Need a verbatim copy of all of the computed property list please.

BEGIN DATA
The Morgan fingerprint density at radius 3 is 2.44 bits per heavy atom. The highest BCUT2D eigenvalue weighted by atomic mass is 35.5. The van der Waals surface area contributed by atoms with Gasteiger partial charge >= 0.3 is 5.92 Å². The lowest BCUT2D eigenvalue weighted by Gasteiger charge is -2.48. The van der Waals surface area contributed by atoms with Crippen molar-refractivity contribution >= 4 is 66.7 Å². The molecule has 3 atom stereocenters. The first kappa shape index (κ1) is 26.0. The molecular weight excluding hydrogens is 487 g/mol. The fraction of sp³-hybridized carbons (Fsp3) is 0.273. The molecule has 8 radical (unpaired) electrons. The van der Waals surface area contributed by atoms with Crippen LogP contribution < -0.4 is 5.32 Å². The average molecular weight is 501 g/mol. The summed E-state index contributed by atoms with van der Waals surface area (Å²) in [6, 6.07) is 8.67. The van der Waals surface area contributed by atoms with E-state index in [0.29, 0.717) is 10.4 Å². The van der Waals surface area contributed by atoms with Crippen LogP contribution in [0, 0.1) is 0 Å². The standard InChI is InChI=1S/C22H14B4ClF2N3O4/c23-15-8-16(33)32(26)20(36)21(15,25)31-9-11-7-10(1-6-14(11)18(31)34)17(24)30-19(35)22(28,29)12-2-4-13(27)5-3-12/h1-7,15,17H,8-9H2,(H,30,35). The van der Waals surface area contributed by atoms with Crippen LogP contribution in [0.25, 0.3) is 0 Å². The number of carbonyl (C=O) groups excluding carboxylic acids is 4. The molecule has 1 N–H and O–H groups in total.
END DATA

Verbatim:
The Morgan fingerprint density at radius 3 is 2.44 bits per heavy atom. The highest BCUT2D eigenvalue weighted by atomic mass is 35.5. The van der Waals surface area contributed by atoms with Gasteiger partial charge >= 0.3 is 5.92 Å². The lowest BCUT2D eigenvalue weighted by Gasteiger charge is -2.48. The van der Waals surface area contributed by atoms with Crippen molar-refractivity contribution >= 4 is 66.7 Å². The molecule has 3 atom stereocenters. The first kappa shape index (κ1) is 26.0. The molecular weight excluding hydrogens is 487 g/mol. The fraction of sp³-hybridized carbons (Fsp3) is 0.273. The molecule has 8 radical (unpaired) electrons. The van der Waals surface area contributed by atoms with Crippen LogP contribution < -0.4 is 5.32 Å². The average molecular weight is 501 g/mol. The summed E-state index contributed by atoms with van der Waals surface area (Å²) in [6, 6.07) is 8.67. The van der Waals surface area contributed by atoms with E-state index in [0.29, 0.717) is 10.4 Å². The van der Waals surface area contributed by atoms with Crippen LogP contribution in [0, 0.1) is 0 Å². The standard InChI is InChI=1S/C22H14B4ClF2N3O4/c23-15-8-16(33)32(26)20(36)21(15,25)31-9-11-7-10(1-6-14(11)18(31)34)17(24)30-19(35)22(28,29)12-2-4-13(27)5-3-12/h1-7,15,17H,8-9H2,(H,30,35). The van der Waals surface area contributed by atoms with Crippen LogP contribution in [0.25, 0.3) is 0 Å². The number of carbonyl (C=O) groups excluding carboxylic acids is 4. The molecule has 1 N–H and O–H groups in total.